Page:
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INDEX Quail Meadow......6 Fairfield Village..7 Rev. Snyder........10 Stone Creek......12 VOLUME 6, NUMBER 24 WEDNESDAY, SEPTEMBER 12, 2012 Happenings Page 2 Puzzles Page 9 12Wednesday, September 12, 2012 messengermessenger MESSENGER messengermessengermessengermessengermessengermessenger T O A D V E R T I S E H E R E C A L L T O M O R S U S I E A T 8 5 4 3 9 8 6 YOU TRIED THE REST NOW TRY THE BEST! Former Owners of Spiced Apple in Fort Lauderdale O PEN 7 D AYS A W EEK Mon. thru Thur. 6 am 8 pm Fri. & Sat. 6 am 9 pm Sun. 7 am 3 pm 000CKLP DEBIT CARDS Catering Available 7947 Highway 40 West 237-1250 N.W. 80th Ave N.W. 60th Ave Highway 40 W Highway 27 N Breakfast Served 6am 4pm Mon.-Sat. 7am 3pm Sun. S LOW ROASTED P RIME R IB FOR T WO 2 10oz. Cuts Veggies, Salad or Soup, Cornbread $ 24.95 Sunday: Best Breakfast & Lunch in Town P RIME R IB Our Specialty Served Every Day & Night 4 Cuts: English Cut, Ma, Pa & Grandpa Slow Roasted M ON .-S UN 11-C LOSE Expires 9/22/12 NEW Crossroads Crossroads Country Kitchen Country Kitchen You love it on Friday, so we added Tuesday Popular Demand A LL Y OU C ARE TO E AT W HITEFISH C ATFISH 11 am to close Dine-in only NEW D OWN H OME C OUNTRY B REAKFAST F ROM 3 E GG S PECIALTY O MELETTES TO D ELICIOUS P ANCAKES AND B ELGIAN W AFFLES John M. Boyett, Jr. Financial Advisor Free Investment Reviews 352-237-2008 800-757-3129 8441 SW Hwy. 200, Ste. 119 Ocala Fl 34481 www.edwardjones.com Member SIP C 000BWKJ 000CKLR W h a t s F o r Whats For L U N C H ? LUNCH? O u r M o n d a y T h r u F r i d a y D a i l y L u n c h S p e c i a l s Our Monday Thru Friday Daily Lunch Specials A r e F r e s h l y P r e p a r e d E v e r y D a y Are Freshly Prepared Every Day Enjoy a lunch-sized portion of some of our favorite meals. Served from 11AM 4PM 3801 S.W. College Road, Ocala (352) 854-7870 Store Hours: Sunday-Thursday 6am-10pm, Friday & Saturday 6am-11pm CBOCS General Partnership I n t r o d u c i n g C o u n t r y H o u s e S a l a d P l u s C h o i c e o f B a k e d P o t a t o o r S o u p Introducing Country House Salad Plus Choice of Baked Potato or Soup Served Monday thru Friday from 11AM 2PM. Our fresh green mix with grilled chicken tenderloin, hick ory smoked bacon pieces, wedges of vine-ripened tomatoes, red onion, shredded Colby cheese and our own sourdough croutons served with your choice of a Baked Potato with butter and sour cream or a cup of soup. Wednesday CHICKEN POT PIE Freshly baked, loaded with chunks of chicken breast and topped with a golden flaky crust Thursday TURKEY N DRESSING Tender, oven roasted turkey breast served with savory dressing and choice of one vegetable Monday BAKED CHICKEN N DRESSING A tender, juicy chicken breast served with savory dressing and choice of one vegetable Tuesday MEATLOAF AND MASHED POTATOES A slice of homestyle meatloaf, mashed potatoes and choice of one vegetable $ 5 99 EARLY BIRD UNTIL 4PM T a s t e T h e B e s t T a s t e T h e B e s t Taste The Best WEST MARION 711186 000CIWZ CARDS AND GIFTS Best Selection of Greeting Cards in Marion County Always 50% Off S TORE 352-854-1970 F AX 352-854-6186 8449 SW SR 200, O CALA F RIENDSHIP C ENTER P OST O FFICE F AX C OPIES U nder N ew O wnership & N ew S tore H ours M onday S aturday 8:30am 5:00pm PHOTO BY PRISCILLA GEISSALVisiting Grandma and GrandpaAlmost four year old Lydia has a happy Labor Day with grandparents Frann and Ed Glenney. See Fairfield Village column today on Page 7. Quail Meadow ceramics Ceramics group Jan Johnson, Frank Christopher, Marlene Cigrand and John Zdarsky shows off its work at Quail Meadow, where the group meets on Wednesdays. For details, see the Quail Meadow column on Page 6. Recent efforts from county staffers have led to $3.8 million in savings to taxpayers. The funds were recouped from previously-denied Medicaid bills that the Florida Association for Health Care Administration (AHCA) determined counties should pay. In legislation passed earlier this year, the state made counties responsible for approximately 10 years worth of the disputed bills about $4.9 million for Marion County unless county staff could re-review and prove again the bills were incorrect. Marion County officials immediately challenged the states figures, maintaining the bills were denied because of errors caused largely by mistakes in AHCAs admittedly deficient electronic billing system. Marion County Community Services staff, with the assistance of staff from Procurement Services and Administration, spent weeks poring over approximately 800,000 bills, Community Services Director Cheryl Amey said. They worked to confirm each bills authenticity and compile proof that the denied claims were incorrect. Information Technology staff also assisted, formatting the bills into spreadsheets that could be sorted and searched. After each review, the countys internal audit staff double-checked the results for accuracy. After all of the work dedicated to reviewing, disputing, comparing and evaluating the bills, Marion County staff successfully whittled the final bill down to about $1.377 million. After ensuring any additional errors accounted for less than 5 percent of the bill, county officials opted to take a 15 percent reduction in the bill in lieu of the opportunity to further challenge the amount. This brought the official total cost to Marion County to about $1.167 million. Marion County remains involved in the lawsuit thats challenging, among other things, the bills that exceeded the four-year statute of limitations, which make up 58 percent of the final bill ($792,308). We take our responsibility to be good stewards of our residents tax dollars seriously, Marion County Commission Chair Charlie Stone said. Were proud of our staffs dedication and hard work that saved the county from paying $3.8 million in inaccurate charges that would have otherwise had to come from our already-lean budget. County saves millions in Medicaid The catalog for the Ocala Breeders Sales Companys 2012 Fall Mixed Sale is now available on the OBS website at http://obssales.com. The sites sortable master index will provide access to pedigree updates. The iPad version of the catalog will be available beginning Tuesday, Sept. 11 via the equineline Sales Catalog App. The App allows users to download and view the catalog, record notes and also provides innovative search, sort and rating capability. For more information and downloads go to: http://www.equineline.com/Sales CatalogApp/ A total of 420 horses are cataloged for the two-day sale, scheduled to begin Tuesday, Oct. 16 at 1:00 p.m. with hip numbers 1-172 selling in the Consignor Preferred session. Hip numbers 173 420 sell on Wednesday, Oct. 17 in the Open Session starting at 10:30 a.m. As always, the sale will be streamed live via the OBS website and also via the Blood-Horse and DRF websites. The sales 168 weanlings feature the progeny of a sire roster that includes Big Brown, Congrats, High Cotton, Leroidesanimaux (BRZ), Majestic Warrior, Midnight Lute, Mizzen Mast, Old Fashioned, Scat Daddy, Wildcat Heir, and With Distinction. First crop sires represented include Cool Coal Man, Distinctly Mine, Kantharos, Super Saver, and Tale of Ekati. The list of first crop stallions with in-foal mares in the sale includes: Archarcharch, Big Drama, Courageous Cat, Dublin, First Dude, Gone Astray and Uncle Mo. Also featured are mares in foal to a strong group of sires including Awesome of Course, Bellamy Road, Colonel John, Cowtown Cat, Flower Alley, In Summation, Kittens Joy, Pioneerof the Nile, Spring At Last and Zensational. Current information about OBS sales, consignors and graduates is now also available via social media sites Facebook and Twitter. A link on the homepage directs users to either site. OBS Fall Mixed Sale catalog available online Please see OBS Page 3 The temperatures will soon start cooling down, giving nature lovers the perfect setting to head outdoors and enjoy the arrival of fall. To help you plan a great outdoor adventure this season, Marion County Parks and Recreation is offering the following guided outings and day hikes as part of its Explore Marion County program: Sept. 18: Ross Prairie/Holly Hammock (two and a third miles, mostly overhead tree canopy). Oct. 2: Land Bridge Trail (one and three quarters of a mile, mostly overhead tree canopy). Oct. 16: Marshall Swamp (approximate three miles, overhead tree canopy). Nov. 6: Ocklawaha Prairie observation boardwalk (approximately two and half miles, some tree canopy). Nov. 20: Yearling Trail (four miles, mixed terrain, some loose sand and some tree canopy). Dec. 4: Carney Island Fox Trot Loop (approximately three miles, some tree canopy). Interpretive talks will complement these guided hikes, which are being offered at no cost. Limited transportation will be provided to all locations from Brick City Adventure Park (1211 S.E. 22nd Road). Pre-registration is required and may be completed online by clicking the Online Services button at www.marioncountyfl.org/parks.htm (no hyphens in address). Need more outdoor fun? Sign up for Parks and Recreations additional fall programming, including monthly quarry tours at Brick City Adventure Park. The tours guide participants through some of Marion Countys rich history at 8:30 a.m. on the first and third Wednesday of each month. For more information on these and other programs, call the Parks and Recreation main office at 352-671-8560. Explore Marion County this fall with interpretive outings and scheduled day hikes BY PATRICIA GIZZI Richard III makes the statement: A horse, a horse, my Throne for a horse. Stone Creek resident, Marge Dumburgh did not give up her throne for a horse but she did have the idea of bringing a painted horse to Stone Creek Community. She will tell you that the idea began months ago and after numerous phone calls, e-mails and committee meetings, the dream is becoming a reality. Her committee members are Bing Svenssonm, Carol Spooner, Harvey Paskins, Kay Scott, Patricia Gizzi, Patti Wallner, Rita Singer, Marion Pierleoni, Ann Kirby, Terry Trisler, Bev Wiggins, Rosemary Fisher, Beth Mueller, and Sandy Lynch. Each member saw the need for a Painted Horse at Stone Creek. Harvey Paskin, with input from the committee, wrote the detailed proposal that was submitted to Pulte in May of this year for their approval. As Harvey wrote in the proposal, For many Stone Creek residents, our location in the heart of Florida horse country was a significant factor in our choice to move here. The ambiance in the Sales Center, and the art work and naming of the rooms in the Reunion Center, all seem to indicate that Pulte management believes so also. One doesnt have to live here long before getting caught up in horse fever. A group of us believes the HOA membership would welcome the opportunity to contribute to the acquisition and placement of a painted horse in Stone Creek. As chairperson, Marge researched the artists. She contacted Gail Wilson Ashford. Gail went to Trinity University, San Antonio, Texas and The University of Texas, Austin, Texas where she earned a degree Bachelor of Fine Art (emphasis on painting and sculpture) Currently she is an artist and Fine Art Designer in Ocala. She has been the Past Administrative Curator Art Education Appleton Art Museum, Ocala; Past Art Educator St. John School, Ocala; Past Art Educator Marion County Schools, Ocala. Her public artworks In Sculpture include: StarWish Original Horse Fever Project Horse Sculpture Marion Cultural Alliance, Ocala, 2001. Adelante Barkitecture Cat Sculpture Humane Society Auction Ocala. Liturgical Artworks Queen of Peace Catholic Church, State Road 200, Ocala. Creation Painting Acrylic and Oil 8 x 16 Queen of Peace Catholic Church, Ocala. Out of Eden PaintingAcrylic and Oil 8 x 16 Queen of Peace Catholic Church, Ocala. ArchAngels/Scripture Stained Glass Windows (16) 5 x 10 Queen of Peace Ocala. Mary Stained Glass Windows (2) 5 x 10 Mary Chapel Queen of Peace Church Revelation Stained Glass Window Large Full Entrance Artwork Queen of Peace Catholic Church, Ocala. Mary Tiles Hand painted Tiles around Mary Fountain Queen of Peace Courtyard Marquee Design & Oversight Installation Highway 200 Front Entrance Queen of Peace Church, Ocala. Now that the site for the horse has been approved by Pulte, the committees real work begins. The committee is asking that each resident donate toward the purchase of the horse. Clubs, like Culture Vultures have already donated $500 toward the horse and Leisure Arts is meeting to ask its membership for a donation to the horse. Pulte, after much discussion, has agreed that the horse can be placed outside the back part of the Reunion Center adjacent to the Reflection Garden. It will be seen from the pool, when seated in the Reflection Garden and from the golf course hole number 11. The realization of dreams to completed project takes time, patience, homework and tenacity. Thanks to the leadership of Marge Dumbaugh this dream will become a reality with the support of the community. At Stone Creek, My Throne for a Horse Members of the committee. Starwish. Please use our e-mail editor@westmarionmessenger.com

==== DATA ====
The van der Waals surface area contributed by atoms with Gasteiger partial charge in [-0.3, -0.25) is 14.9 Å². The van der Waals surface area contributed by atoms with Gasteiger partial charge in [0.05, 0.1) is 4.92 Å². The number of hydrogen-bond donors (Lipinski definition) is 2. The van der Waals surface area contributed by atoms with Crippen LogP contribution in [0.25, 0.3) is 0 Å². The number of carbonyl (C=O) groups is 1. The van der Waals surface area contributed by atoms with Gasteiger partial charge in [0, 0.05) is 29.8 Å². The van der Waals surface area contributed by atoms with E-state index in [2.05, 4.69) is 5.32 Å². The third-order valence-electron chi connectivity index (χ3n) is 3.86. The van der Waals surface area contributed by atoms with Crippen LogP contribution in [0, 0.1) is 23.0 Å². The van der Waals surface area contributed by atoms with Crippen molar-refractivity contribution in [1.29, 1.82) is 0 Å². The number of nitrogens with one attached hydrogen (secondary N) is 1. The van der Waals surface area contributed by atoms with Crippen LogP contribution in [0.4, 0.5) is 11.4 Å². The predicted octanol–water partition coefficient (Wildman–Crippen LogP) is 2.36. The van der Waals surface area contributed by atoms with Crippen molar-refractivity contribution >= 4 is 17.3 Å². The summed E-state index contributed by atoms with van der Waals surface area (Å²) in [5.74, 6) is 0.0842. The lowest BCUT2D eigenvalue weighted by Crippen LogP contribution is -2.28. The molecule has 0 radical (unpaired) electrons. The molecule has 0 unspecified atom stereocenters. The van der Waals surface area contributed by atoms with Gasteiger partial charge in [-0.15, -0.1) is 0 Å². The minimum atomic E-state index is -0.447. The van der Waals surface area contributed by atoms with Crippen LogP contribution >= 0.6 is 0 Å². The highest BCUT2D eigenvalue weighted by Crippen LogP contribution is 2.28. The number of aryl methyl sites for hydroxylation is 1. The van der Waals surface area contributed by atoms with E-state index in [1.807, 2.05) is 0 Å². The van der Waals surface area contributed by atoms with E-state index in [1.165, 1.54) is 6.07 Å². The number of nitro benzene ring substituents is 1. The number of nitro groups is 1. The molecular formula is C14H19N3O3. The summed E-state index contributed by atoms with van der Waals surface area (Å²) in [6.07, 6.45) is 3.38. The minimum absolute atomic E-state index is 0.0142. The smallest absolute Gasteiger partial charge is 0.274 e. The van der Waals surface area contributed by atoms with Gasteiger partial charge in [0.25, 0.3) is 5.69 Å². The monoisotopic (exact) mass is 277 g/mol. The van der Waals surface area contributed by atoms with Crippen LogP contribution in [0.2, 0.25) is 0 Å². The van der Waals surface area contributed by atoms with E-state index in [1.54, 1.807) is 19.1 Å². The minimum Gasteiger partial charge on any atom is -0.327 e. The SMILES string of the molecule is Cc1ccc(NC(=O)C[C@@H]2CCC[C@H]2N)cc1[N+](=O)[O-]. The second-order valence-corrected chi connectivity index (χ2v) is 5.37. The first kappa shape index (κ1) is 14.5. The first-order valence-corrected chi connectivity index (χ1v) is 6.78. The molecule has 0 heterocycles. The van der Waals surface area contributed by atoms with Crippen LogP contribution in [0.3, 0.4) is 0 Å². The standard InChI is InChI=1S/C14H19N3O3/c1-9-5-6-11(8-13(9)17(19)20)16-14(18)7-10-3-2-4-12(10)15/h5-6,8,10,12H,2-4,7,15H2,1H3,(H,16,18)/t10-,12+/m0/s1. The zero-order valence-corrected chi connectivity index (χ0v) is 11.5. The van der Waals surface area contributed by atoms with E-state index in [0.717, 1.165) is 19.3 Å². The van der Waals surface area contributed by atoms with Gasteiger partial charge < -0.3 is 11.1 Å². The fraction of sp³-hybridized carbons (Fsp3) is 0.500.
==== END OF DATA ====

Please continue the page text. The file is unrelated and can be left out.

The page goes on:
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Thursday, Sept. 13 BLINGO: Bingo with a little bling Come play BLINGO on Thursday, Sept. 13 from 6 to 8 p.m. at Ocala Entertainment Complex. Proceeds benefit the Marion County Literacy Council, Inc. Tickets in advance are $15; at the door $20. You can reserve a table of eight for $160. Ticket price includes: 10 games of BLINGO to win Park Lane jewelry or other donated prizes. Everyone will receive one BLINGO card per game. To better your chances you can earn additional cards by bringing a guest. Additional cards will also be available for purchase. Cash bar along with Hors doeuvres and desserts will be available. Call 352-690-7323 for tickets. Federal retirees to gatherThe National Association of Retired Federal Employees, Chapter 2279 of Ocala, and their spouses, will meet at the Olive Garden Restaurant, Sept. 13, at 1 p.m. for lunch and a meeting afterward. Any members in the area are welcomed. CERT training to beginA new Community Emergency Response Team (CERT) training will begin Thursday, Sept. 13, at the Marion County Sheriffs Office, 692 N.W. 30th Ave., Ocala. This is an 8-session training, which is available either as an afternoon class, from 1 to 3:30 p.m. or as an evening class, from 6:30 to 9 p.m. The afternoon and evening classes run concurrently and attendance can be mixed, depending upon availability. Only one class can be missed in the 8-session series and the CPR and last class is mandatory. The CERT program is made up of volunteers under the direction of the Division of Emergency Management of the Sheriffs Office. The purpose of CERT is to train and certify volunteers to be first responders in their communities in the event of a disaster such as a hurricane or tornado. The CERT training includes basic skills in disaster preparedness, fire safety, assessment and treatment of life-threatening conditions, light search of structural and non-structural damage, psychology of the injured and terrorism. Studies of behavior following a disaster have shown that volunteers perform more effectively if they have had prior training and planning in how to function as a team. Consider this opportunity to learn how to form or join a CERT group in your community by signing up for this no-cost training program. For more information and for an application, contact Bob Conn, Trainer, at 352-8120853. Saturday, Sept. 15 Autumn run for autismThe ninth annual 5K Autumn Run for Autism at Silver Springs will take place Saturday, Sept. 15, at 7:30 a.m. Race day registration starts at 6 a.m. Adults are $15, students 19 and under $12. All entries after Sept. 10 are $20. Take part in one of Marion Countys most scenic 5K road races. All preand post-run activities take place in the Wild Waters parking lot. The first 200 entrants will receive complimentary custom shirts. Male/female awards given to the top overall, top masters, and top three in each 5-year age group from 9 and under to 70+. Walkers are invited and will begin after the runners. There will be a free kids 1 Mile Fun Run. Post-run activities include a drawing for prizes from local businesses and area attractions (Disney and Sea World), lots of food and fun, autism information. Race benefits New Horizon Academy for Exceptional Students. Registration can be done online at www.active.com or forms can be picked up at most health clubs, YMCA, local businesses and mailed or done at Ocala Sports (Holly Plaza on Easy Street). For additional information call 352-207-2347 or 352629-1785. Scandinavian Club of Marion County The Scandinavian Club of Marion County invites people of Danish, Finish, Icelandic, Norwegian and Swedish decent to join us at our next meeting on Sept. 15 at 11:30 a.m. at the Ocala Hilton, 3600 S.W. 36th Ave. in Ocala. The menu will be Chicken Marsala with mashed potatoes, vegetables, salad, coffee and dessert. The entertainment will be the Ocala Harmony Singers. The cost is $16 per person. Reservations, and payment must be made in advance. Payment must be received by Wednesday the 12th of September. Checks to be made out to Jim Neate and mailed to Jim Neate, 643-A Midway Drive, Ocala, FL 34472. For further details, call Jim Neate at 352-687-1580 or Terry Rasmussen at 352-347-8362. Sheltering Hands book sale A book sale to benefit Sheltering Hands Rescue, including used books, CDs, videos and crafts, will take place on Saturday Sept. from 9:30 a.m. to 1 p.m. at Winn Dixie, 8445 S.W. State Road 200, Ocala. Buy five books and get two free. Bring your aluminum cans for recycling. For information, call 352-291-1962.Saturday, Sept. 15 AAUW to hear about amendmentsAAUW Ocala will be having a luncheon meeting at Horse and Hound on U.S. Highway 27 on Saturday, Sept. 15 at 11:30. Judy Johnson will be speaking about the upcoming amendments to the State Constitution. Public is welcome. If you plan to come for lunch, call 352-462-2609 for reservations.Yard sale at Discovery CenterSix Marion County Rotary Clubs are hosting The Hidden Treasure Bazaar, a no junk yard sale, on Saturday, Sept. 15 at the Ocala Discovery Center, 701 N.E. Sanchez Ave. (in Tuscawilla Park) in Ocala. Hours for the sale are 8 a.m. to noon rain or shine. Proceeds from the sale will benefit second floor renovations of the Center. The Rotary Clubs are Ocala Rotary, Silver Springs Rotary, Sunset Rotary, Belleview Rotary, Metro Rotary, and Southwest Rotary. Rotary International is an international service club whose stated purpose is to bring together business and professional leaders in order to provide humanitarian services, encourage high ethical standards in all vocations, and help build goodwill and peace in the world. Sunday, Sept. 16 Afternoon of music offered by Jazz SocietyThe Ocala Jazz Society returns to the VFW Post 4781, across from Oak Run, on the third Sunday of each month, 2 to 5 p.m. The group plays more than jazz including favorite songs from past year. Dancing is encouraged. Admission is $2 and benefits Hospice in memory of Bea Wilson, founder of the Jazz Society. For more info call Diana, 352-237-0234.Monday, Sept. 17 American Legion post to meet The Ralph J Green American Legion Post 354 will hold its monthly meeting on Monday, Sept. 17, at 1 p.m. in the community room of the Sheriffs Brian Litz Building, 9048 S.W. State Road 200. Try to arrive early to enjoy light refreshments and comradeship with fellow veterans. For more information, telephone Commander Fred Pulis at 352-854-9976. messengermessenger MESSENGER messengermessengermessengermessengermessengermessenger Wednesday, September 12, 2012 11 2Wednesday, September 12, 2012 messengermessenger MESSENGER messengermessengermessengermessengermessengermessenger Ocalas Only 4-Star Ocalas Only 4-Star Accommodations Accommodations for Your Pet for Your Pet Tour our unique Tour our unique facility and you facility and you be the judge! be the judge! 352-861-4566 352-861-4566 B o a r d i n g G r o o m i n g Boarding Grooming 10411 SW 105th Street Ocala 10411 SW 105th Street Ocala www.palmettokennels.com www.palmettokennels.com 000CHSL Kennel Pet Sitting Kennel Grooming Pet Sitting L o o k f o r u s L o o k f o r u s Look for us o n F a c e b o o k o n F a c e b o o k on Facebook 000CHM0 000CL3K NO WAITING CONVENIENTLY LOCATED ON US 19 CHILDREN WELCOME! ACCEPTING MEDICAID INCLUDING CHILDRENS CLEANINGS, FILLINGS AND SEALANTS AllStars Realty Mary Radel, Realtor 352-484-1245 maryradel@remax.net www.maryradel.remax.com 000CICN I dont just find your house, I make it a HOME! TO PLACE ACLASSIFIED AD, CALLToll Free 1-877-676-1403 MONDAYTHROUGH FRIDAY, 8:00 AM 5:00 PM Friday at 4:00 pm is the deadline for classified reader ads. DEADLINES CANCELLATIONSAll ads require prepayment. We accept: CHARGE IT!! ERRORS Advertisements may be canceled as soon as results are obtained. You will be billed only for the dates the ad actually appears in the paper. Deadlines for cancellations are the same as the deadlines for placing ads, except for specials. Be sure to check your advertisement the first day it appears. We will not be responsible for more than one incorrect insertion. Adjustments are made only for the portion of the ad that is in error.Beware: Publication of any classified advertisement does not constitute endorsement by the West Marion Messenger. We make every ef fort to screen out advertising that may not be legitimate. However, since we can not guarantee the legitimacy of our advertisers, you are advised to be careful of misleading ads and take caution when giving out personal information. Add Up TheSAVINGSwith a Name Address City State Zip Phone 10 Words $5.12 Per Week 44 For Each Additional Word Pricing Includes Online All Ads Must Be Prepaid All Credit Card s Accepted 1. 2. 3. 4. 5. 6. 7. 8. 9. 10. 11. 12. 13. 14. 15. 10WORDS$5.12+44AWORD(IncludesOnline)=TOTAL For your convenience, mail with payments to West Marion Messenger office at 8810 SW SR 200, Unit 104, Ocala, FL 34481 or call... CallTollFree1-877-676-1403 CLASSIFIEDAD WMM_CLASS_AD_FORM_3_9_11 Vacant Property 06261 W OAKLAWN HOMOSASSA, FL 2.5 ACRES VACANT $35,000/BESTOFFER WILLING TO TRADE. CALLTODAY! 786-298-7825 Vehicles Wanted BUYING JUNK CARS Running or Not CASH PAID -$300 & UP (352) 771-6191 WE BUY ANY VEHICLE Perfect Cond. or Not Titled,No title, No problem. Paying up to $25K any make, any model Call A.J. 813-335-3794/ 237-1892 L ET U S W ORK F OR Y OU CALL TOLL FREE 1-877-676-1403West Marion Messenger Classifieds Get Results! Real Estate For Sale PUBLISHERS NOTICE: All real estate advertising in this newspaper is subject to Fair Housing Act which makes it illegal to advertise any preference, limitation or discrimination based on race, color, religion, sex, handicap, familial status or national origin, or an intention, to make such preference, limitation or discrimination. Familial status includes children under the age of 18 living with parents or legal custodians, pregnant women and people securing custody of children under 18. This newspaper will not knowingly accept any advertising for real estate which is in violation of the law. Our readers are hereby informed that all dwellings advertised in this newspaper are available on an equal opportunity basis. To complain of discrimination call HUD toll-free at 1-800-669-9777. The toll-free telephone number for the hearing impaired is 1-800-927-9275. Clean out your closets, go through your garage, attack your attic and then use the classifieds to get rid of stuff you no longer use. And the FREE listing means you have more money left over after the sale! You can list any single item priced under $100 for sale for FREE! P UTTHEPOWER ANDCONVENIENCE OFTHECLASSIFIEDS TOWORKFORYOU! Just call and see how easy it is to make money with the classifieds. ANYITEMPRICEDUNDER $100MAXIMUM 10 WORDS RUNSFOR 2 WEEKS FREE TOLL FREE 1-877-676-1403 The West Marion Messenger is a free community newspaper covering news of communities west of Ocala including Fore Ranch, Stone Creek, Fairfield Village, Ocala Palms, Timberwood, Falls of Ocala, Quail Meadow, Foxwood Farms and Golden Hills. Postmaster: Entered as Third Class Matter at the post office in Ocala, Fla., 34477. Problems getting the Messenger: If your community is listed above and the Messenger is not delivered to you or you are having trouble getting the paper from boxes around the S.R. 40 and SR 27 areas, call 854-3986.CONTACT INFORMATION(352) 854-3986 Fax (352) 854-9277 8810 S.W. State Road 200, Suite 103, Ocala, FL 34481 Editor Jim Clark Circulation Barbara Jaggers Inside Sales/Office Coordinator -Michel Northsea Advertising Sales Tom Rapplean and Susie Mirabile Regional Manager John Provost Deadline for news : Friday 1 p.m. the week before publication. Member of the Community Papers of Florida I want to get news in the Messenger. Call editor Jim Clark at 352-854-3986 or send by e-mail to editor@westmarionmessenger.comCommunity news and photos must be received by Friday the week before publication. Mail and photos may be left at the Messenger office in Kingsland Plaza. All contributions are subject to editing for clarity, taste, and style.Deadline for AdvertisingClassified Reader Ads 4 pm Friday Display Ads 5 pm Thursday This weeks puzzle answers Happenings More on Page 4 In this seminar, Edith will teach how to build a basic butterfly garden habitat, basic butterfly lifecycle and facts, and how to create a butterfly garden in a container. Pre-registration is required. Call 352-854-5218 or go to www.hospiceofmarion.com. Cost is $20, which includes seminar, butterfly host plant and refreshments. Your registration includes a visit to a custom-designed butterfly garden with more than 250 butterflies and host plants to view. Proceeds from this event will benefit Childrens Bereavement Programs.Saturday, Sept. 29 Sheltering Hands yard sale The fourth annual fundraising yard sale to benefit Sheltering Hands Rescue will be on Saturday, Sept. 29 at 8 a.m. at 2915 S.E. 11th St., Ocala. The group is accepting clean items. There is also a 50/50 raffle, and aluminum cans will be collected.For pickup, call Flo at 352-694-7731, Becky at 352-351-3802, or Carolyn at 352-817-0663. Trash to Treasure saleThe Church of the Advent will be presenting its annual Trash to Treasure sale on Saturday, Sept. 29. This is an outdoor event. Spaces are 10 feet x 10 feet and rent for $15 ea. Crafters, flea market and food vendors are invited to participate. The church is at 11251 County Road 484, just in front of the new fire station. For registration and information call Al Sickle at 352208-5664 or Maryanne Brennan at 352-347-2428.Sunday, Sept. 30 Joy Night at Christs ChurchLift up your hearts in praise! Everyone is invited to join Marion County Christian Churchs in an evening of traditional and contemporary music and family worship. The program begins at 5 p.m. and refreshments are served. Christs Church is at 6768 S.W. 80th St., off State Road 200, Ocala. For further information, call 352-861-6182 or contact http://www.ccomc.org/.Monday, Oct. 1 Knights plan golf tournament The Knights of Columbus Council 9649 is having its fifth annual Queen of Peace Charity Scramble Golf Outing at Stone Creek Golf Club on Monday, Oct. 1 (rain date is Oct. 8). Registration begins at 7:30 a.m. followed by a shotgun start at 8:00am. Registration fee is $65 per person and includes a packet of free items, complimentary morning coffee, golfers buffet lunch, and golf with cart. There will be door prizes and a chance to win hole-in-one prizes including $10,000 or iPAD or two airline tickets to any city in the continental U.S. HAPPENINGScontinued from Page 4